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IEEE MiSeNet 2016 : The Fifth IEEE Annual International Workshop on Mission-Oriented Wireless Sensor Networking


When Apr 10, 2016 - Apr 15, 2016
Where San Francisco, CA, US
Submission Deadline Jan 10, 2016
Notification Due Feb 7, 2016
Final Version Due Feb 21, 2016
Categories    mission-oriented wsns   theoretical foundations of wsn   design, implementation   modeling and analysis

Call For Papers

*** ----------------------------------------------------------***
The Fifth IEEE Annual International Workshop on Mission-
Oriented Wireless Sensor Networking

*** IEEE MiSeNet 2016 ***

Co-located with IEEE INFOCOM 2016
San Francisco, CA, April 10-15, 2016

*** ----------------------------------------------------------***
*** -------------------- Call for Papers ---------------------***

* Scope and Topics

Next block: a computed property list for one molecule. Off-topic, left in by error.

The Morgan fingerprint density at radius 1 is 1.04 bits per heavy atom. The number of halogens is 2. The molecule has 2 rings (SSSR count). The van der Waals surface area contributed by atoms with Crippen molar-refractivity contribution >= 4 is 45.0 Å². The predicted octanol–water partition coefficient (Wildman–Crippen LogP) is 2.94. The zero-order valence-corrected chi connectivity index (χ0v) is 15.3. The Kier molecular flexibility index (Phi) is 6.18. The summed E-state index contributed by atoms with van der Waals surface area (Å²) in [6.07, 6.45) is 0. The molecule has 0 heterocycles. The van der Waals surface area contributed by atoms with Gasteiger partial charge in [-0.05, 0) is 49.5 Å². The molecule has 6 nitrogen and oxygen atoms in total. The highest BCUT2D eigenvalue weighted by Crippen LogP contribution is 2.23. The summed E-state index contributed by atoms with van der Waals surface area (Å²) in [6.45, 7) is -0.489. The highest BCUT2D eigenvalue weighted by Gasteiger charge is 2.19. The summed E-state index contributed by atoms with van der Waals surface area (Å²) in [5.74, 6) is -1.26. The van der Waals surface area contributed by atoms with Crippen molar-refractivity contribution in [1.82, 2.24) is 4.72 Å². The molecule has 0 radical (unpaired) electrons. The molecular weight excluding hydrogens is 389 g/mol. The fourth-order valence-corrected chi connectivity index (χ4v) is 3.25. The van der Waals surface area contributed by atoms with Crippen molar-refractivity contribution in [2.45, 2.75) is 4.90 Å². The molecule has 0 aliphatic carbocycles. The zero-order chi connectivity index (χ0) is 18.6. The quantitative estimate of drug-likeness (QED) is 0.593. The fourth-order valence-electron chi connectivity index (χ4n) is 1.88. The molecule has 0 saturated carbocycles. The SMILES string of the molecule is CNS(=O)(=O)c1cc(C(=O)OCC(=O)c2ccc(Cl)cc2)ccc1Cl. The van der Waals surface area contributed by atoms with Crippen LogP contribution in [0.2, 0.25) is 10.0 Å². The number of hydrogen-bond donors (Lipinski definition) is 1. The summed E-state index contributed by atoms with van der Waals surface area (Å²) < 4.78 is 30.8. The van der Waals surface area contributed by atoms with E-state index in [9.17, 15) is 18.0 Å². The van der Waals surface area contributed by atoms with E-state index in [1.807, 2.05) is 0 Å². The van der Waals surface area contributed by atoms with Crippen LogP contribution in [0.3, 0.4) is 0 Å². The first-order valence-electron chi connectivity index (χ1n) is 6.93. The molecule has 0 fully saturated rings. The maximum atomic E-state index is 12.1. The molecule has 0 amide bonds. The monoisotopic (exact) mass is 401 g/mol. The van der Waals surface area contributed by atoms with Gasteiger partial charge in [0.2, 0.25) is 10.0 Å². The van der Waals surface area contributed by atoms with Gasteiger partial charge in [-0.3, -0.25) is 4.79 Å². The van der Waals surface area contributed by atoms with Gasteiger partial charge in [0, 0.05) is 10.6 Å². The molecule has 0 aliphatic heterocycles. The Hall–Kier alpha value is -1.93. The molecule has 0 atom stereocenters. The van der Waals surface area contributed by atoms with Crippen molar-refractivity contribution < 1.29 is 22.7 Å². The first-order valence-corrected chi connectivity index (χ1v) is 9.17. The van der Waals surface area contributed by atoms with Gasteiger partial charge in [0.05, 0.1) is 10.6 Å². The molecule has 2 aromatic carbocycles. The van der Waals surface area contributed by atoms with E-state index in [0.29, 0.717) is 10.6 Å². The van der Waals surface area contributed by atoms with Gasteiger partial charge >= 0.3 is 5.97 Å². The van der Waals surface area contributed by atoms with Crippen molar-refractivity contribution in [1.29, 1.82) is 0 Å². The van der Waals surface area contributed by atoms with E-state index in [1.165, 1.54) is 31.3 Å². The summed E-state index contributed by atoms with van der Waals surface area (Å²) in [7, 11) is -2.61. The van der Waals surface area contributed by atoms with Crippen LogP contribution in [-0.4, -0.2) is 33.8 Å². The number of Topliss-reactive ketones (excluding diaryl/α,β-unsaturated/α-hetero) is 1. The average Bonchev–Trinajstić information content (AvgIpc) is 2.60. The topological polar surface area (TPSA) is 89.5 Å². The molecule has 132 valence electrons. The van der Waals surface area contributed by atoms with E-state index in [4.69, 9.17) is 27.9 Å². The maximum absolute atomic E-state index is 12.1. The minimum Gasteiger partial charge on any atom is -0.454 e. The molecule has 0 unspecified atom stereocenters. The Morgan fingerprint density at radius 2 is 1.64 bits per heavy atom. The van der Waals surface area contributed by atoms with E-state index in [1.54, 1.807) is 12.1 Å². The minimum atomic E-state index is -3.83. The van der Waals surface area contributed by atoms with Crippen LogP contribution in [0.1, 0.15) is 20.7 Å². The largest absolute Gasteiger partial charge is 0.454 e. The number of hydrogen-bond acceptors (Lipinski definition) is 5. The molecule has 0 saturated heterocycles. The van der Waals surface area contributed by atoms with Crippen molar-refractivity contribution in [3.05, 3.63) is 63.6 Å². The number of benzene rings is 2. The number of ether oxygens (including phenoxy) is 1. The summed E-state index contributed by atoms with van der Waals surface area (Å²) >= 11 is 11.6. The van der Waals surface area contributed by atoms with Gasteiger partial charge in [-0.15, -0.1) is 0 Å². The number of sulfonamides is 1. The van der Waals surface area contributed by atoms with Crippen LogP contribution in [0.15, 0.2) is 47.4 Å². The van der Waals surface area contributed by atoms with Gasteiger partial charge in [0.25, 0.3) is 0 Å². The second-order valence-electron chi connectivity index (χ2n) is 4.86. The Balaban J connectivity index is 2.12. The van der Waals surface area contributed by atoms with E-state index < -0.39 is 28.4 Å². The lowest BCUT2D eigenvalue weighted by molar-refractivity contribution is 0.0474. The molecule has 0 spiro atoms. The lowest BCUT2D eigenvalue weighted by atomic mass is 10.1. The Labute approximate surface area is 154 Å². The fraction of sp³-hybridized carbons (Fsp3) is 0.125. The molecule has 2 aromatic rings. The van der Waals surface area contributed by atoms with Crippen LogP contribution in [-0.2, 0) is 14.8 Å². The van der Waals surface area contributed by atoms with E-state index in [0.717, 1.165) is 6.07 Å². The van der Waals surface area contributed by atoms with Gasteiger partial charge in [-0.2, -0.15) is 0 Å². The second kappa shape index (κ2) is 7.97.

Over the last two decades, the recent and fast advances in inexpensive sensor technology and wireless communications has made the design and development of large-scale wireless sensor networks (WSNs) cost-effective and appealing to a wide range of mission-critical situations, including civilian, natural, industrial, and military applications, such as health and environmental monitoring, seism monitoring, industrial process automation, and battlefields surveillance. Wireless sensor networking has attracted the attention of practitioners and researchers from both industry and academia. This type of networks consists of a collection of tiny, resource-limited, low-reliable sensing devices that are randomly or deterministically deployed in a field of interest to monitor a physical phenomenon and report their results to a central gathering point, known as a sink. These sensing devices suffer from their scarce capabilities, such as bandwidth, storage, CPU, battery power (or energy), sensing, and communication. In particular, mission-oriented WSNs are viewed as time-varying systems composed of autonomous mobile sensing devices (e.g., using mobile robots) that collaborate and coordinate distributedly to successfully accomplish complex real-time missions under uncertainty. The major challenge in the design of mission-oriented WSNs is due to their dynamic topology and architecture, which is caused mainly by sensing devices mobility. The latter may have significant impact on the performance of mission-oriented WSNs in terms of their sensing coverage and network connectivity. In such continuously dynamic environments, sensing devices should self-organize and move purposefully to accomplish any mission in their deployment field while extending the operational network lifetime. In particular, the design of mission-oriented WSNs should account for trade-offs between several attributes, such energy consumption (due to mobility, sensing, and communication), reliability, fault-tolerance, and delay.